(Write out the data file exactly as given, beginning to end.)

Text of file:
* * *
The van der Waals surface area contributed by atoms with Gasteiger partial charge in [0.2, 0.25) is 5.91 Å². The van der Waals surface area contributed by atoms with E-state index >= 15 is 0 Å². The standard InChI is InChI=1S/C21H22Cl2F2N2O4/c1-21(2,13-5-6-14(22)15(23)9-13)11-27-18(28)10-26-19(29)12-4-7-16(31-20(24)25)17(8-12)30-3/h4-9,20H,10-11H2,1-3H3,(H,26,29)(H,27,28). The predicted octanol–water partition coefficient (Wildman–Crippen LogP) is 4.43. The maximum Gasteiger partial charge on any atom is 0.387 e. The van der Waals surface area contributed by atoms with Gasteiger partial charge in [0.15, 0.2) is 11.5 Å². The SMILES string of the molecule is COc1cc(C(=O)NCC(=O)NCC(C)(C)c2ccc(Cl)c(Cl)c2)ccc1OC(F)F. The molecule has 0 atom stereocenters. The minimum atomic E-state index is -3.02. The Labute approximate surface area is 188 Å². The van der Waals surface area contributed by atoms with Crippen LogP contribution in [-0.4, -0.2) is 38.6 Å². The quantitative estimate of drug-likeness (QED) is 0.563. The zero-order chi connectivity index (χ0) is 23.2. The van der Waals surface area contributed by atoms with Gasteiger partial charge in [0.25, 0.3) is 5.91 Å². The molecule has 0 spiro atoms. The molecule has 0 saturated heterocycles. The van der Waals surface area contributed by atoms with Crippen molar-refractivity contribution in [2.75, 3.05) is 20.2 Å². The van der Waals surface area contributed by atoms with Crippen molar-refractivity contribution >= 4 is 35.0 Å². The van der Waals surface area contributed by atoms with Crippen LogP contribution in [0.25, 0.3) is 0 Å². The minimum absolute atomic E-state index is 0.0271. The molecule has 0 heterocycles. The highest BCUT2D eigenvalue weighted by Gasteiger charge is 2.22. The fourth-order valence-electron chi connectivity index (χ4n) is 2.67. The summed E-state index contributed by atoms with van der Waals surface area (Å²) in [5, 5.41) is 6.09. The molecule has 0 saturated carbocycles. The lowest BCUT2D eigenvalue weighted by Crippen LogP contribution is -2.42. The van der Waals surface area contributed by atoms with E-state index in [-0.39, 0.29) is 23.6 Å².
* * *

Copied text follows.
The van der Waals surface area contributed by atoms with Gasteiger partial charge in [0.2, 0.25) is 5.91 Å². The van der Waals surface area contributed by atoms with E-state index >= 15 is 0 Å². The standard InChI is InChI=1S/C21H22Cl2F2N2O4/c1-21(2,13-5-6-14(22)15(23)9-13)11-27-18(28)10-26-19(29)12-4-7-16(31-20(24)25)17(8-12)30-3/h4-9,20H,10-11H2,1-3H3,(H,26,29)(H,27,28). The predicted octanol–water partition coefficient (Wildman–Crippen LogP) is 4.43. The maximum Gasteiger partial charge on any atom is 0.387 e. The van der Waals surface area contributed by atoms with Gasteiger partial charge in [0.15, 0.2) is 11.5 Å². The SMILES string of the molecule is COc1cc(C(=O)NCC(=O)NCC(C)(C)c2ccc(Cl)c(Cl)c2)ccc1OC(F)F. The molecule has 0 atom stereocenters. The minimum atomic E-state index is -3.02. The Labute approximate surface area is 188 Å². The van der Waals surface area contributed by atoms with Crippen LogP contribution in [-0.4, -0.2) is 38.6 Å². The quantitative estimate of drug-likeness (QED) is 0.563. The zero-order chi connectivity index (χ0) is 23.2. The van der Waals surface area contributed by atoms with Gasteiger partial charge in [0.25, 0.3) is 5.91 Å². The molecule has 0 spiro atoms. The molecule has 0 saturated heterocycles. The van der Waals surface area contributed by atoms with Crippen molar-refractivity contribution in [2.75, 3.05) is 20.2 Å². The van der Waals surface area contributed by atoms with Crippen molar-refractivity contribution >= 4 is 35.0 Å². The van der Waals surface area contributed by atoms with Crippen LogP contribution in [0.25, 0.3) is 0 Å². The minimum absolute atomic E-state index is 0.0271. The molecule has 0 heterocycles. The highest BCUT2D eigenvalue weighted by Gasteiger charge is 2.22. The fourth-order valence-electron chi connectivity index (χ4n) is 2.67. The summed E-state index contributed by atoms with van der Waals surface area (Å²) in [5, 5.41) is 6.09. The molecule has 0 saturated carbocycles. The lowest BCUT2D eigenvalue weighted by Crippen LogP contribution is -2.42. The van der Waals surface area contributed by atoms with E-state index in [-0.39, 0.29) is 23.6 Å².